Fiction, History

The Twentieth Wife- Indu Sundaresan

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I joined Goodreads some three years ago and I was active there for a maximum of about half a day where my reader-self added some 80 books to my To-Be-Read list, which I completely forgot about. Over the course of three years, I kept getting book updates and reading challenge emails from Goodreads (Of course, I conveniently ignored them). It was not until we decided to start the blog that I actually logged in to my Goodreads account. (Luckily, I had not forgotten the password) When I was scanning through my very much forgotten TBR list, I came across a certain trilogy, written by an Indian writer Indu Sundaresan, added to my list. When I read the summary of the book, I absolutely knew why I had the whole set in my TBR read.The first book in the trilogy is ‘The Twentieth Wife’, followed by The Feast of Roses and Shadow Princess.

I ordered The Twentieth Wife from Book Chor at a considerable discount since it was out stock in Amazon at that time. Even though when ordering the book, I assumed that it was a second hand book, I was surprised to receive a crisp and fresh copy of the book, which was delivered to me in less than two days.

The Twentieth Wife is a story based during the Mughal Raj of the controversial love story of Mehrunnisa Ghias Beg and Prince Salim, more popularly known as Nur Jahan and Jahangir. Mehrunnisa, who is just 8 years old when she lays her eyes on Prince Salim (thirteen years old at the time) on his wedding day, is immediately smitten by the prince. At the raw age of eight, she decides one day she will rule the Mughal Empire with him someday. Akbar’s Chief Queen, Ruqqayya notices Mehrunissa and starts spending quality time with her and eventually has a hand in getting her married to Ali Quli, a powerful and well  known soldier in Akbar’s imperial army, even though Prince Salim who had a brief encounter with Mehrunnisa had informed the king of an interest in marrying her. The writer takes us through well blended course of lies, deceit, treachery, betrayals, marriages of Prince Salim, war, motherhood, power struggle, political rivalry spread over fourteen years. After the death of Ali Quli, Prince Salim (known as King Jahangir, after his coronation) finally marries Mehrunnisa (who is renamed Nur Jahan by the King). It is said that Nur Jahan was Jahangir’s favourite wife, the only woman whom he married for no political reason but love. Nur Jahan is also said to be the most influential women, not only Jahangir’s imperial zenana but in the whole empire. Her influence and hold over the King was so strong that the crowd believed she had performed some witchcraft over Jahangir.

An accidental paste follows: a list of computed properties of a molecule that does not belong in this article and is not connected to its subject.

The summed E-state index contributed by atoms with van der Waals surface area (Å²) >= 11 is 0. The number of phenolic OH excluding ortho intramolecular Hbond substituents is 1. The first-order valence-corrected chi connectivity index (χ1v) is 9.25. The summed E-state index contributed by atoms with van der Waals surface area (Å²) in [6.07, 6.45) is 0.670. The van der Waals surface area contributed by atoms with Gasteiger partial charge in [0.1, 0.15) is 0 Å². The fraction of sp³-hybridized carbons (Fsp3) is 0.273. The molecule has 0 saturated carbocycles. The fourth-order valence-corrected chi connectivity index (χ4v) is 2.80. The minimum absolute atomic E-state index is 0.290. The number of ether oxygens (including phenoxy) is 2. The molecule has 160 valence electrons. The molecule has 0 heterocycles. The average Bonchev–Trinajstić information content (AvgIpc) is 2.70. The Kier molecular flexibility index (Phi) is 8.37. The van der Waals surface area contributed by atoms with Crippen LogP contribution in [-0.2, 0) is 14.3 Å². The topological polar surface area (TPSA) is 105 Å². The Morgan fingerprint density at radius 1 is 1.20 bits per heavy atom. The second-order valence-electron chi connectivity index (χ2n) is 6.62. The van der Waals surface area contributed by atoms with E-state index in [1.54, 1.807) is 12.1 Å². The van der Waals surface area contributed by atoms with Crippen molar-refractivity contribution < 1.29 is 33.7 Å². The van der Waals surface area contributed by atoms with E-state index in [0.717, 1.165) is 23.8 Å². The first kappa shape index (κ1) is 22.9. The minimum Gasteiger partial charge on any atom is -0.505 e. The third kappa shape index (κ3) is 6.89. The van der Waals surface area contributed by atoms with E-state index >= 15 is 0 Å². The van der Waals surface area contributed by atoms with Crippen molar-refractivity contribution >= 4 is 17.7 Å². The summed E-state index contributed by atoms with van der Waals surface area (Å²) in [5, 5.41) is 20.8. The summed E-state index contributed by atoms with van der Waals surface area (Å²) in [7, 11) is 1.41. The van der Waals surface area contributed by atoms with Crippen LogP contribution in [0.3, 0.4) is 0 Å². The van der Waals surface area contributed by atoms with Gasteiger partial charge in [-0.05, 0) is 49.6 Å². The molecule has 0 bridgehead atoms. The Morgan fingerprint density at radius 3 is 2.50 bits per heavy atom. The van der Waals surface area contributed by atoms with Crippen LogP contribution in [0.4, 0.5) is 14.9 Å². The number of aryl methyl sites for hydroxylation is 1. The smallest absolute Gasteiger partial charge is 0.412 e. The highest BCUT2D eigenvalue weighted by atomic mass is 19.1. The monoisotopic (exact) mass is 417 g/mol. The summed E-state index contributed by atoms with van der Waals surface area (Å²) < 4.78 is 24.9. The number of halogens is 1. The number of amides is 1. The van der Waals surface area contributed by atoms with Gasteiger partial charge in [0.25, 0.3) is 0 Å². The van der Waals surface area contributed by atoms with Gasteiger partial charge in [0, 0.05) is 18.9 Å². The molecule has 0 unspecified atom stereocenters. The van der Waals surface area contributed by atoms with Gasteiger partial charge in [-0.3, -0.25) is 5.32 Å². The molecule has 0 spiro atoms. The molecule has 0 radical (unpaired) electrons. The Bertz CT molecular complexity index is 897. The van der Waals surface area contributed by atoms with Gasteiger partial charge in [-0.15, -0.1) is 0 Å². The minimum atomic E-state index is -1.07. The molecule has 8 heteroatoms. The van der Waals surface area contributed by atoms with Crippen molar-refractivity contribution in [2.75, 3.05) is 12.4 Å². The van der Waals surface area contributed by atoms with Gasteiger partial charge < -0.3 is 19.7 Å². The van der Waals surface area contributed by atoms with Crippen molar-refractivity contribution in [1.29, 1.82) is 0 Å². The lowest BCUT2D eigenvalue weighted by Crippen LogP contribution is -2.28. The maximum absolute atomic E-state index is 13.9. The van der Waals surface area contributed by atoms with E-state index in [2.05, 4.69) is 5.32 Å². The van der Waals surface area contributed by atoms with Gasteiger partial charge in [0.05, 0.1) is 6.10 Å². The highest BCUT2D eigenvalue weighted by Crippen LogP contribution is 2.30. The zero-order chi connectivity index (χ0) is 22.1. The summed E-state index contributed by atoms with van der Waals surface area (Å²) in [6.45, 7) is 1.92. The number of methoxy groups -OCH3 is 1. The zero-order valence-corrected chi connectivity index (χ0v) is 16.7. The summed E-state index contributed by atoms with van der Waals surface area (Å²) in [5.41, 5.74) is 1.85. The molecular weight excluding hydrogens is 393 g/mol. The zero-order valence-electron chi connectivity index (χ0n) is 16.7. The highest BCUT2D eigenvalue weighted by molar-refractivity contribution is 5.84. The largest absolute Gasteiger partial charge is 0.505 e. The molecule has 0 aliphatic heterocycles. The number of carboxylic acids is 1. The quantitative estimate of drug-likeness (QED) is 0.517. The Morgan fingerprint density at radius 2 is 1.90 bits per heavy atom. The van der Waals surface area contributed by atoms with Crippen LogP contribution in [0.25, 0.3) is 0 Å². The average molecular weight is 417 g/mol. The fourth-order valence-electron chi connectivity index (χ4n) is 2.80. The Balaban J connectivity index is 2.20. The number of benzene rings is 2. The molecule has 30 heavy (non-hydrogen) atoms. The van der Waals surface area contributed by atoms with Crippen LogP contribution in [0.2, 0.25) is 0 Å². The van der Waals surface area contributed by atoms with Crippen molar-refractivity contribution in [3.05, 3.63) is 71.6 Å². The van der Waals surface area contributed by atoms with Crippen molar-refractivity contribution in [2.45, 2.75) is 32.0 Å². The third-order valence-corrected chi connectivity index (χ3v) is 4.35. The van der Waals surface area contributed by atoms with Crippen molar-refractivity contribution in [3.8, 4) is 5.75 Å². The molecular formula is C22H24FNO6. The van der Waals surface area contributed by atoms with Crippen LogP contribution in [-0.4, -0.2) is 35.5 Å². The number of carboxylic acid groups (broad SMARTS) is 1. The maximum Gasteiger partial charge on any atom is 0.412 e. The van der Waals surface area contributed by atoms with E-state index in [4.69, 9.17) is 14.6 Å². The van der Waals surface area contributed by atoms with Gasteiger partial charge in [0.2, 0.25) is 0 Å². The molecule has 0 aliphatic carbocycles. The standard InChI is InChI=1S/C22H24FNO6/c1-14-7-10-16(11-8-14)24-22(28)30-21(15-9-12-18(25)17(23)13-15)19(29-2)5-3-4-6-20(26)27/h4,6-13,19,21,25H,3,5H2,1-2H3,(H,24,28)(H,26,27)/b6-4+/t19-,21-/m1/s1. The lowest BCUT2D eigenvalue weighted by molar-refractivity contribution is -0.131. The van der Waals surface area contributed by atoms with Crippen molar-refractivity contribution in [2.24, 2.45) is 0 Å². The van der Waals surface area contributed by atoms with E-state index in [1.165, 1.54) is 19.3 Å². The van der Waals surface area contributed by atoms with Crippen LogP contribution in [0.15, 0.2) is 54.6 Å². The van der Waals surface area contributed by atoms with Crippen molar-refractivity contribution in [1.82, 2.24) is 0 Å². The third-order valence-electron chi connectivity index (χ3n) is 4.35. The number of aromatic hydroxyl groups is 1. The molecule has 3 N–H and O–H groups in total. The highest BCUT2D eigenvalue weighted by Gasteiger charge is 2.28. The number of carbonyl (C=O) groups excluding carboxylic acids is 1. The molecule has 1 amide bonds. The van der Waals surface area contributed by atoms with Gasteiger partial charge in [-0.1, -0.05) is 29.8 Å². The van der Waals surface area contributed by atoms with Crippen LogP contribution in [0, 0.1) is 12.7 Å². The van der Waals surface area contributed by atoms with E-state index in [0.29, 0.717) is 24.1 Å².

I have to admit when I started reading the book; I assumed that it was going to be purely fictional. In addition, owning to my never-ending fascination with Indian History, I wanted to read something from a completely different perspective, which I expected the book to have. As I started reading the book, I had a sudden urge to google about the two main characters of the book and I discovered that 80% of the book was factual to the point that at some parts I felt like I was back in school reading a history book about Mughal Dynasty. The non-fictional parts were what has not been documented and proved but has been speculated over the course of history The book claims to be a romantic novel and yes it does have glimpses of romance for about 4 chapters.

My issues with the book are that
1) This edition has many typing errors and the publishers should correct it.
2) At times, certain portions covered in the book included flash backs in continuity with the present of story and I had to re-read it a couple of times to understand that it was flashback. (but I overlooked it)

Sundaresan has, without a doubt, managed to blend the fictional and non-fictional skillfully. I am very selective when it comes to Indian authors but I am more than eager to start reading the next book, The Feast of Roses. I recommend this book as a must read for those who enjoy Indian History. For those who do not, the book might tilt a little towards boring.

Overall, I rate this book a 4.3 out of 5.

We really hope that you liked this review. If you have read it, please let us know of your take on the book. Or any other suggestion you might want to provide.

Have a great day!!




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